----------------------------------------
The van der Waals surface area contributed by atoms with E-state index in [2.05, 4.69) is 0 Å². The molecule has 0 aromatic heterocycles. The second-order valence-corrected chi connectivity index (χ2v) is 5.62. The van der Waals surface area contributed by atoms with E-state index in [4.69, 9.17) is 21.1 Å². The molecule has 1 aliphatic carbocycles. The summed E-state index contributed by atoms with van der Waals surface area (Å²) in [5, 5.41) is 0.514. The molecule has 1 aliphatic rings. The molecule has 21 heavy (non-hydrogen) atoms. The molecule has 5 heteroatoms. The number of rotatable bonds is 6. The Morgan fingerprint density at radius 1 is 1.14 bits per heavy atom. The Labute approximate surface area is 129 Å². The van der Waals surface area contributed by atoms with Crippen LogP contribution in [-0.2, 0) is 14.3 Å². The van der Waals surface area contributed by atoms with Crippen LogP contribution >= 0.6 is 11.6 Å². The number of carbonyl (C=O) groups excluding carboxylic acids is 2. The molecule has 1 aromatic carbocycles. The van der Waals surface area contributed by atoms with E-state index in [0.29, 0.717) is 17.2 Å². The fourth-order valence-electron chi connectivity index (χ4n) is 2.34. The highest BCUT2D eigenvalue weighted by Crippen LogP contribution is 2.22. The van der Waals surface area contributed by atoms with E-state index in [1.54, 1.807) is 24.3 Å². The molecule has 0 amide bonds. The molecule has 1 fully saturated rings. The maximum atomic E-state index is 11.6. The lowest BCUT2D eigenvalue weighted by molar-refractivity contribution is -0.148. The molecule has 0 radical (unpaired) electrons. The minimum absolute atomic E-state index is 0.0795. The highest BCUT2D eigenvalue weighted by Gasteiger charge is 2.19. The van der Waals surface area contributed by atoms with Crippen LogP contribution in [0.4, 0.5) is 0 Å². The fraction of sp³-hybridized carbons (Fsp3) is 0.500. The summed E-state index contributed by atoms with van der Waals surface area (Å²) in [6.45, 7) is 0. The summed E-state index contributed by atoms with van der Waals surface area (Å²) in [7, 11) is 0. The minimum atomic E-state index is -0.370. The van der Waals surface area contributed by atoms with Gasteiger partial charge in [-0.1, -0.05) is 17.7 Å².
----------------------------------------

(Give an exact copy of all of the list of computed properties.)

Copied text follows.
The van der Waals surface area contributed by atoms with E-state index in [2.05, 4.69) is 0 Å². The molecule has 0 aromatic heterocycles. The second-order valence-corrected chi connectivity index (χ2v) is 5.62. The van der Waals surface area contributed by atoms with E-state index in [4.69, 9.17) is 21.1 Å². The molecule has 1 aliphatic carbocycles. The summed E-state index contributed by atoms with van der Waals surface area (Å²) in [5, 5.41) is 0.514. The molecule has 1 aliphatic rings. The molecule has 21 heavy (non-hydrogen) atoms. The molecule has 5 heteroatoms. The number of rotatable bonds is 6. The Morgan fingerprint density at radius 1 is 1.14 bits per heavy atom. The Labute approximate surface area is 129 Å². The van der Waals surface area contributed by atoms with Crippen LogP contribution in [-0.2, 0) is 14.3 Å². The van der Waals surface area contributed by atoms with Crippen LogP contribution >= 0.6 is 11.6 Å². The number of carbonyl (C=O) groups excluding carboxylic acids is 2. The molecule has 1 aromatic carbocycles. The van der Waals surface area contributed by atoms with E-state index in [0.29, 0.717) is 17.2 Å². The fourth-order valence-electron chi connectivity index (χ4n) is 2.34. The highest BCUT2D eigenvalue weighted by Crippen LogP contribution is 2.22. The van der Waals surface area contributed by atoms with E-state index in [1.54, 1.807) is 24.3 Å². The molecule has 0 amide bonds. The molecule has 1 fully saturated rings. The maximum atomic E-state index is 11.6. The lowest BCUT2D eigenvalue weighted by molar-refractivity contribution is -0.148. The molecule has 0 radical (unpaired) electrons. The minimum absolute atomic E-state index is 0.0795. The highest BCUT2D eigenvalue weighted by Gasteiger charge is 2.19. The van der Waals surface area contributed by atoms with Crippen LogP contribution in [0.4, 0.5) is 0 Å². The fraction of sp³-hybridized carbons (Fsp3) is 0.500. The summed E-state index contributed by atoms with van der Waals surface area (Å²) in [6.45, 7) is 0. The summed E-state index contributed by atoms with van der Waals surface area (Å²) in [7, 11) is 0. The minimum atomic E-state index is -0.370. The van der Waals surface area contributed by atoms with Gasteiger partial charge in [-0.1, -0.05) is 17.7 Å².